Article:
A busy morning as I made sure the basic work was done – preparing and cooking the food – so the others (Karaj, Sunil and Dev) could discuss the best approach for the construction work on the conservatory. Kuldip arrived and in the afternoon I continued my work in the office while efforts began outside. At one point I reached a block in my work, took a break and went outside to see what was going on. I was drawn quite naturally into working with the others as they tried to move the soil pipe out of the way of where the conservatory roof will go. We had a deadline to meet and as the time drew closer the energy increased but did not become destructive.
On a couple of occasions I became aware that I was rushing about but I caught myself and slowed down. I balanced myself. Robert arrived and, although I could not welcome him as I would have liked, I did manage to make him a cup of tea as well as find all the tools and screws which Sunil needed as he finished off the work for the day. In their feedback at the end of the day the others told me I am calm, reliable, supportive and welcoming. This is good feedback and perhaps the best thing about it is that I can see it too. I am owning what I do and who I am.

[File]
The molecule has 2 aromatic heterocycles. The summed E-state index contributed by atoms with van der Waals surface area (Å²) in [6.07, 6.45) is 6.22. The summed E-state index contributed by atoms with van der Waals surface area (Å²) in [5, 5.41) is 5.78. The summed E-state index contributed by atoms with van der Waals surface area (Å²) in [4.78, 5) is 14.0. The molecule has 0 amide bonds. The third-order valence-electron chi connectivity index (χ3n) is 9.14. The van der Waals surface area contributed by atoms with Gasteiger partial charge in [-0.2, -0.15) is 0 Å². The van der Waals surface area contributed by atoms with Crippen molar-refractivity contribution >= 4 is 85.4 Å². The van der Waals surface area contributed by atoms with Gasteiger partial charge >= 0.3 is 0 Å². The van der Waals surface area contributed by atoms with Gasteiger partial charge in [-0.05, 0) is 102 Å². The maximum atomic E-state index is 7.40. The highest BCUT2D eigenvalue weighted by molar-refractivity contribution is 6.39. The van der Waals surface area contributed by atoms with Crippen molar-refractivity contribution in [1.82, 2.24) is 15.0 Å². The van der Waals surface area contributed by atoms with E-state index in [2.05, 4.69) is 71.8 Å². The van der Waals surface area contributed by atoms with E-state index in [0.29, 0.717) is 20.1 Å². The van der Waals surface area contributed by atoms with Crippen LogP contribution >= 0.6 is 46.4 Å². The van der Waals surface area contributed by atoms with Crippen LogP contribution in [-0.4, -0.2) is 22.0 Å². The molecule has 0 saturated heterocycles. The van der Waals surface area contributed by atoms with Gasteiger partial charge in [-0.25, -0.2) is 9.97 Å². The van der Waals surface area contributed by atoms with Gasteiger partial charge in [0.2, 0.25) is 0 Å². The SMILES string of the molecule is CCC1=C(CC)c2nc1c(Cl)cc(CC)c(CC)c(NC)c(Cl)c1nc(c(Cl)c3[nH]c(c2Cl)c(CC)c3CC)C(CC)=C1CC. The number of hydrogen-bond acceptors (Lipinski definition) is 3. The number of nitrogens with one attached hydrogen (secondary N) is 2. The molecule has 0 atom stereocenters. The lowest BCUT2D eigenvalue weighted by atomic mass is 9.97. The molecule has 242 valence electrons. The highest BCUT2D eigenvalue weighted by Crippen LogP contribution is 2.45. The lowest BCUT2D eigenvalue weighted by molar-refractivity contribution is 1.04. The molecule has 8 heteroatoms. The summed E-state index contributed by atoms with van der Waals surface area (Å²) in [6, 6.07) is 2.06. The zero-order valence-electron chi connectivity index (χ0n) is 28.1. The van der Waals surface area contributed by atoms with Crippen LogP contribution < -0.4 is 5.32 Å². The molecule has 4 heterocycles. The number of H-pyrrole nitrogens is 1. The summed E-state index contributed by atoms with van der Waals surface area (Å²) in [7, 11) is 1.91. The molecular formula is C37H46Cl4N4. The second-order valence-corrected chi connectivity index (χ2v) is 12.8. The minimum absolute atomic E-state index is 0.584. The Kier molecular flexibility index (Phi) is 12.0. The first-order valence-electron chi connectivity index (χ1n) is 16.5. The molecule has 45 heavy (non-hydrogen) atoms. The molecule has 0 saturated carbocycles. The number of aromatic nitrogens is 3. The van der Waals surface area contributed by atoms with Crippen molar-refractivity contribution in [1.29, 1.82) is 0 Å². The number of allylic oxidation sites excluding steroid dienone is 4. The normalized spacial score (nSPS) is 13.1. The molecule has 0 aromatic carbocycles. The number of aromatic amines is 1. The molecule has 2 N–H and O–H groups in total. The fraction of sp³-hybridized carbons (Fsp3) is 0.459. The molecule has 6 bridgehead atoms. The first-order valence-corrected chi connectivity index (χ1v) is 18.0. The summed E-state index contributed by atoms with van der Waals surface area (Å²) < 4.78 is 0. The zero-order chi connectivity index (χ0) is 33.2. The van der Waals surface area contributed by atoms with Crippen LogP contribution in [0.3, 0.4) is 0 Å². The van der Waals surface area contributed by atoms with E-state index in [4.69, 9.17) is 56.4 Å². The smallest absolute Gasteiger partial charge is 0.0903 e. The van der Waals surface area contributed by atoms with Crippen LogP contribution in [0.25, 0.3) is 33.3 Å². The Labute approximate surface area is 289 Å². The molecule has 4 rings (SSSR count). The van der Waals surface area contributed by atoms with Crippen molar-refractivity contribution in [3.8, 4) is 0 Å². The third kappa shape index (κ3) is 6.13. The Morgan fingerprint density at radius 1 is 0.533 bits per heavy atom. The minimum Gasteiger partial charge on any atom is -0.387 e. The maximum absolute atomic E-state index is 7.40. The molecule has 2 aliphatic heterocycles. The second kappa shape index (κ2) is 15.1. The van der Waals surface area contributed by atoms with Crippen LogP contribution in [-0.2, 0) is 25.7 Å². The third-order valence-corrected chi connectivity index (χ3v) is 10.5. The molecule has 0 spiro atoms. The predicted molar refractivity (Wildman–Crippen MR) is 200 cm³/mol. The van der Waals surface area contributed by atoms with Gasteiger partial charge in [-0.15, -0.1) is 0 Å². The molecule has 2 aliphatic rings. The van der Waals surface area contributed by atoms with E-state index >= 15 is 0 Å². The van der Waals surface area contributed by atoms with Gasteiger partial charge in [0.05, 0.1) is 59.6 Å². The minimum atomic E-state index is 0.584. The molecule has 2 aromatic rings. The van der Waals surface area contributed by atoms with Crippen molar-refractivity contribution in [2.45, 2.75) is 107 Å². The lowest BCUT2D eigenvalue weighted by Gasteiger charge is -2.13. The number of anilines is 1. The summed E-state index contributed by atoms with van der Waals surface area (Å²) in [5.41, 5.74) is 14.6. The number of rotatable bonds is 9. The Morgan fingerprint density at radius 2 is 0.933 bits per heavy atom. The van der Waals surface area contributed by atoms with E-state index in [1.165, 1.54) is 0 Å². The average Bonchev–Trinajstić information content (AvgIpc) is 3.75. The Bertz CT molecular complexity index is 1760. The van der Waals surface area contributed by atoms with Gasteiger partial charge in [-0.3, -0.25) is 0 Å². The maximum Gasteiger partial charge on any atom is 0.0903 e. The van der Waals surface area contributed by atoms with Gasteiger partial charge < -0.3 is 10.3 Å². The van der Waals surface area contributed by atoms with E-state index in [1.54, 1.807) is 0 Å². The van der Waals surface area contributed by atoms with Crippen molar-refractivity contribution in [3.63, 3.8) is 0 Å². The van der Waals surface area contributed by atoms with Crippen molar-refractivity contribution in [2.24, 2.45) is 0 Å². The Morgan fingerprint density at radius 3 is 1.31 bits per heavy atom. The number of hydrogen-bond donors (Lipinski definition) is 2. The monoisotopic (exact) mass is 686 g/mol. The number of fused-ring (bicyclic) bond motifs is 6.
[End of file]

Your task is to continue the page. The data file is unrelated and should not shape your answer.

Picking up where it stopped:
Kuldip in his summary of the day, struggled to recall what had happened and began by making it up. When Karaj challenged him he admitted that what he was saying was false. This is a common trait of Kuldip’s and it made me think. It was as if he had been given notes to revise for today’s exam question but when the time came he had either forgotten what he’d revised or he hadn’t revised in the first place – hence the lies. The problem was that this was not an exam, and there was no need to revise for it. All that was being asked of him was to give his account of his day. I am continually amazed by his inability to recall any details of experiences with which he has been personally involved. He cannot remember what he has done. But then he forgets most of what people say to him as well so I shouldn’t be too surprised.